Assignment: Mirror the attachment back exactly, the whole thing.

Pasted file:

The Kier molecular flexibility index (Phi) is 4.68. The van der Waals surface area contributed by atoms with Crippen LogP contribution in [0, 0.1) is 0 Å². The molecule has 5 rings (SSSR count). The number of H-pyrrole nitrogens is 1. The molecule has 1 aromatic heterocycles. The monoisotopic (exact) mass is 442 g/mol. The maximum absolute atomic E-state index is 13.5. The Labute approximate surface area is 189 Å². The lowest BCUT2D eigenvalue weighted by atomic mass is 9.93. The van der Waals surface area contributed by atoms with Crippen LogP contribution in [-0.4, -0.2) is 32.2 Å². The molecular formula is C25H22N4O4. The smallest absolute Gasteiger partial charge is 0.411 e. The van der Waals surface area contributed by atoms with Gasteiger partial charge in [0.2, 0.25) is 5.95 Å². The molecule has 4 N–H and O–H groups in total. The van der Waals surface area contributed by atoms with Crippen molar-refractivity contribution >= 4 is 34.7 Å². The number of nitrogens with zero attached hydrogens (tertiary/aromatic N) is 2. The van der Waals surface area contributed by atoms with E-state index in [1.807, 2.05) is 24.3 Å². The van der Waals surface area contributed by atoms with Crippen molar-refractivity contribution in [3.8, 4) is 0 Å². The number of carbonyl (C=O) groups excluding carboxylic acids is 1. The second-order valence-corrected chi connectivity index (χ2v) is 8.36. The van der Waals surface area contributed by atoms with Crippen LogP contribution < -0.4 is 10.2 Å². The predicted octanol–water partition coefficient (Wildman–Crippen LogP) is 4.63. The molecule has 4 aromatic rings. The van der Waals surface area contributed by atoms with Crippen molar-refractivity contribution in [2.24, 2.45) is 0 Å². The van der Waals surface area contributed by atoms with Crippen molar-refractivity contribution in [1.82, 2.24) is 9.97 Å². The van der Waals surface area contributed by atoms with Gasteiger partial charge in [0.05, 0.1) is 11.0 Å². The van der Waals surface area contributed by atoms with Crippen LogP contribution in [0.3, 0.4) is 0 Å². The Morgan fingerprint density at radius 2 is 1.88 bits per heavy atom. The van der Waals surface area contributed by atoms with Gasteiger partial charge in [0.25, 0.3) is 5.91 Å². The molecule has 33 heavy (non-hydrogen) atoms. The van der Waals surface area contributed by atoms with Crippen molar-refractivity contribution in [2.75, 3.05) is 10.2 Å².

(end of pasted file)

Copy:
The Kier molecular flexibility index (Phi) is 4.68. The van der Waals surface area contributed by atoms with Crippen LogP contribution in [0, 0.1) is 0 Å². The molecule has 5 rings (SSSR count). The number of H-pyrrole nitrogens is 1. The molecule has 1 aromatic heterocycles. The monoisotopic (exact) mass is 442 g/mol. The maximum absolute atomic E-state index is 13.5. The Labute approximate surface area is 189 Å². The lowest BCUT2D eigenvalue weighted by atomic mass is 9.93. The van der Waals surface area contributed by atoms with Crippen LogP contribution in [-0.4, -0.2) is 32.2 Å². The molecular formula is C25H22N4O4. The smallest absolute Gasteiger partial charge is 0.411 e. The van der Waals surface area contributed by atoms with Gasteiger partial charge in [0.2, 0.25) is 5.95 Å². The molecule has 4 N–H and O–H groups in total. The van der Waals surface area contributed by atoms with Crippen molar-refractivity contribution >= 4 is 34.7 Å². The number of nitrogens with zero attached hydrogens (tertiary/aromatic N) is 2. The van der Waals surface area contributed by atoms with E-state index in [1.807, 2.05) is 24.3 Å². The van der Waals surface area contributed by atoms with Crippen molar-refractivity contribution in [3.8, 4) is 0 Å². The number of carbonyl (C=O) groups excluding carboxylic acids is 1. The second-order valence-corrected chi connectivity index (χ2v) is 8.36. The van der Waals surface area contributed by atoms with Crippen LogP contribution < -0.4 is 10.2 Å². The predicted octanol–water partition coefficient (Wildman–Crippen LogP) is 4.63. The molecule has 4 aromatic rings. The van der Waals surface area contributed by atoms with Crippen molar-refractivity contribution in [2.24, 2.45) is 0 Å². The van der Waals surface area contributed by atoms with Crippen molar-refractivity contribution in [1.82, 2.24) is 9.97 Å². The van der Waals surface area contributed by atoms with Gasteiger partial charge in [0.05, 0.1) is 11.0 Å². The van der Waals surface area contributed by atoms with Crippen LogP contribution in [0.3, 0.4) is 0 Å². The Morgan fingerprint density at radius 2 is 1.88 bits per heavy atom. The van der Waals surface area contributed by atoms with Gasteiger partial charge in [0.25, 0.3) is 5.91 Å². The molecule has 33 heavy (non-hydrogen) atoms. The van der Waals surface area contributed by atoms with Crippen molar-refractivity contribution in [2.75, 3.05) is 10.2 Å².